Although the Brampton franchise has not officially used the name since the contraction of the league in 2010, most aficionados have still associated the name with them. Despite sentimentality, the Thunder name will definitely be retired this summer. Considering that professional women’s hockey in Canada does not yet have the tradition woven into the fabric of Canadian culture to the extent that their male counterparts do, the name Thunder signified longevity in women’s ice hockey. The Thunder date back to the birth of the NWHL, and won the first championship in CWHL history (in 2008).
Over the years, the Thunder roster was a veritable who’s who of some of the most prominent players in women’s ice hockey. Home to both Canadian and American women, it may be another generation before a franchise has so many women that have had a significant impact on the growth of the game. Justine Blainey (now known as Dr. Justine Blainey-Broker), whose landmark case against the Ontario Hockey Association (due to a discrimination complaint against the Metro Toronto Hockey League) was heard by the Supreme Court of Canada, opened the door for girls to play with boys (something that commonly exists now at the Midget AA and Midget AAA levels). Just as baseball had Curt Flood, and basketball had Spencer Haywood, two athletes that questioned the rules of their establishments and fought for the greater good, Justine Blainey did the same in Canadian hockey. Her playing career would end in a Brampton Thunder uniform.
Samantha Holmes-Domagala (founder of the Strathmore Rockies, and general manager of Team Alberta in the CWHL) was another player who helped tear down the glass ceiling. Her letter writing campaigns to Juan Antonio Samaranch, former head of the International Olympic Committee, and the Rt. Hon. Brian Mulroney, former Prime Minister of Canada, helped get the ball rolling to consider women’s ice hockey as an Olympic sport. In the early 2000’s, Holmes donned the Thunder jersey. Of note, one of the players that would one day win an Olympic gold medal in women’s ice hockey made her own impact with the Thunder. The first time that a goaltender scored a goal in a professional women’s game, it was done as a member of the Thunder. 2002 and 2006 Winter Games gold medallist Sami Jo Small accomplished the feat with the Thunder name and logo emblazoned on her sweater.
At a time when the Canadian-American rivalry was at an extremely high level of tension and disdain, it was the Thunder that opened their doors to US women’s ice hockey players. Kathleen Kauth (who had qualified for the 2002 United States Winter Games team) had tragically lost her father in the September 11, 2001 attacks on the World Trade Center. Despite missing the 2002 Winter Games, she would courageously return to the 2006 Torino Winter Games and claim a bronze medal. In between those four years, Kauth would play for the Thunder. The admission of Kauth into the Brampton Thunder was the catalyst towards softening the animosity between Canadian and American players. After the Torino Games, Kauth would serve as one of the co-founders of the Canadian Women’s Hockey League.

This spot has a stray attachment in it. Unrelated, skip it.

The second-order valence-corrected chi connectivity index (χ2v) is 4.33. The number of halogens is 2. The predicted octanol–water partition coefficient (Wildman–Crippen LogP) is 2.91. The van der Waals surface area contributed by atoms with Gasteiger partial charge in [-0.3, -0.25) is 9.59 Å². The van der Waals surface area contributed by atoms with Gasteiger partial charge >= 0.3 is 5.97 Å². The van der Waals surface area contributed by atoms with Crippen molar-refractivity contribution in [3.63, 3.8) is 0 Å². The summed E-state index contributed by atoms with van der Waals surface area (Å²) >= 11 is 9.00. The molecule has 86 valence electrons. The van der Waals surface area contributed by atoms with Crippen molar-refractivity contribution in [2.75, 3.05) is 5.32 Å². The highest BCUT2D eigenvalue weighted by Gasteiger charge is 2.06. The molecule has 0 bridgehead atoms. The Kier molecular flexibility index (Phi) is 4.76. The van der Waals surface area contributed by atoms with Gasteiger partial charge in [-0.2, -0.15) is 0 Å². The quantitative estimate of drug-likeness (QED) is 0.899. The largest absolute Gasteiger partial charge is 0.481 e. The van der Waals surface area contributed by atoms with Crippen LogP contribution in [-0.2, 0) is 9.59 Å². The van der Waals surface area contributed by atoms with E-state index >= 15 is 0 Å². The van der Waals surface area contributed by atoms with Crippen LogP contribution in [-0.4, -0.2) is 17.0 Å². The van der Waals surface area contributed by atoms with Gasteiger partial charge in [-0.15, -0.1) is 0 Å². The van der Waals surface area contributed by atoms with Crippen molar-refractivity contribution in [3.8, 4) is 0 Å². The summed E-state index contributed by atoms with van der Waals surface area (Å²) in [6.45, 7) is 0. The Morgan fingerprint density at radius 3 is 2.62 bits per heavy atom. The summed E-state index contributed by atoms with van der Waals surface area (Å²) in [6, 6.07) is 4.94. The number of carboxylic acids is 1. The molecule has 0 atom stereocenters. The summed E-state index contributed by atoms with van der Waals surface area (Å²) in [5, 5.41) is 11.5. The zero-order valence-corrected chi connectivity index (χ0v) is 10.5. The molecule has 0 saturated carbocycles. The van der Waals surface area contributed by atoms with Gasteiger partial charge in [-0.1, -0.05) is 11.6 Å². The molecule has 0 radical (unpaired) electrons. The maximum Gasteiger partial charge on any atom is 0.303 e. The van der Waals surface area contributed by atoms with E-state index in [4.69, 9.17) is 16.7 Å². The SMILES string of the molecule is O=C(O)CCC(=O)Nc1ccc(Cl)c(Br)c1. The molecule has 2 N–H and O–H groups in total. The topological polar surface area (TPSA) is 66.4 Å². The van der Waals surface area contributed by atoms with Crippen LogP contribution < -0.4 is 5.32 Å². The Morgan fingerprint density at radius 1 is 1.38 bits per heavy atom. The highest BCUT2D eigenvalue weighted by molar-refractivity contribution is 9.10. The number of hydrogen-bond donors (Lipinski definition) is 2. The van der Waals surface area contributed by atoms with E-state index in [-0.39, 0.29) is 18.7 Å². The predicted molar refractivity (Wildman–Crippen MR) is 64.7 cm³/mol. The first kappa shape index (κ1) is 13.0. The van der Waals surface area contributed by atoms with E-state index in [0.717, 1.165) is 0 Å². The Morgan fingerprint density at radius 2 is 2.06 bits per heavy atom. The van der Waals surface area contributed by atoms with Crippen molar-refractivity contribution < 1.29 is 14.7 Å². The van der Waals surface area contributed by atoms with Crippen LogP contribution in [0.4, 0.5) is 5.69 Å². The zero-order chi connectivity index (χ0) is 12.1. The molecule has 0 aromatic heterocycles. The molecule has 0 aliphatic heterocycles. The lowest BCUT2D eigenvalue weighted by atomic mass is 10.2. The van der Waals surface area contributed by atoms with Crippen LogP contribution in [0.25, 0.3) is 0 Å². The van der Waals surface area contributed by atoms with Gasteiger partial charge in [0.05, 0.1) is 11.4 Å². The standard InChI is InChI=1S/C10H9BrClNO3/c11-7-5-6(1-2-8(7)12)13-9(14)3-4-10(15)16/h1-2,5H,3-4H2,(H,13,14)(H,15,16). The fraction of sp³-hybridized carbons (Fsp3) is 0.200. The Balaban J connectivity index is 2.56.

Meghan Sittler (daughter of Toronto Maple Leafs legend and Hall of Famer Darryl Sittler), a Canadian expatriate who played on the United States national team found her way back to Canada via the Thunder. Several years later, United States Winter Games medalist (and Wisconsin Badgers legend), Molly Engstrom, would compete for the Thunder. Engstrom, an All-World defender, participated with the Thunder in the 2010 and 2012 Clarkson Cup.
Retiring the Thunder name is to close a chapter in Canadian women’s ice hockey history and CWHL history. The Thunder was the backbone of the NWHL and the still nascent CWHL. The name represents what professional women’s hockey has managed to do in its very difficult beginnings: survive. In decades from now, the Thunder will be reminisced in the same way as the men’s teams that did not survive the Great Depression are today; the Quebec Bulldogs, the Montreal Maroons, the Hamilton Tigers, and the Vancouver Millionaires. While the myth of these defunct teams grows as hockey seasons go by, their impact on Canadian hockey resonates in the hearts of the studious fans and hockey historians who aim to preserve their unique role. Future generations of women’s ice hockey players will romanticize the name Thunder and embrace the history that it represented.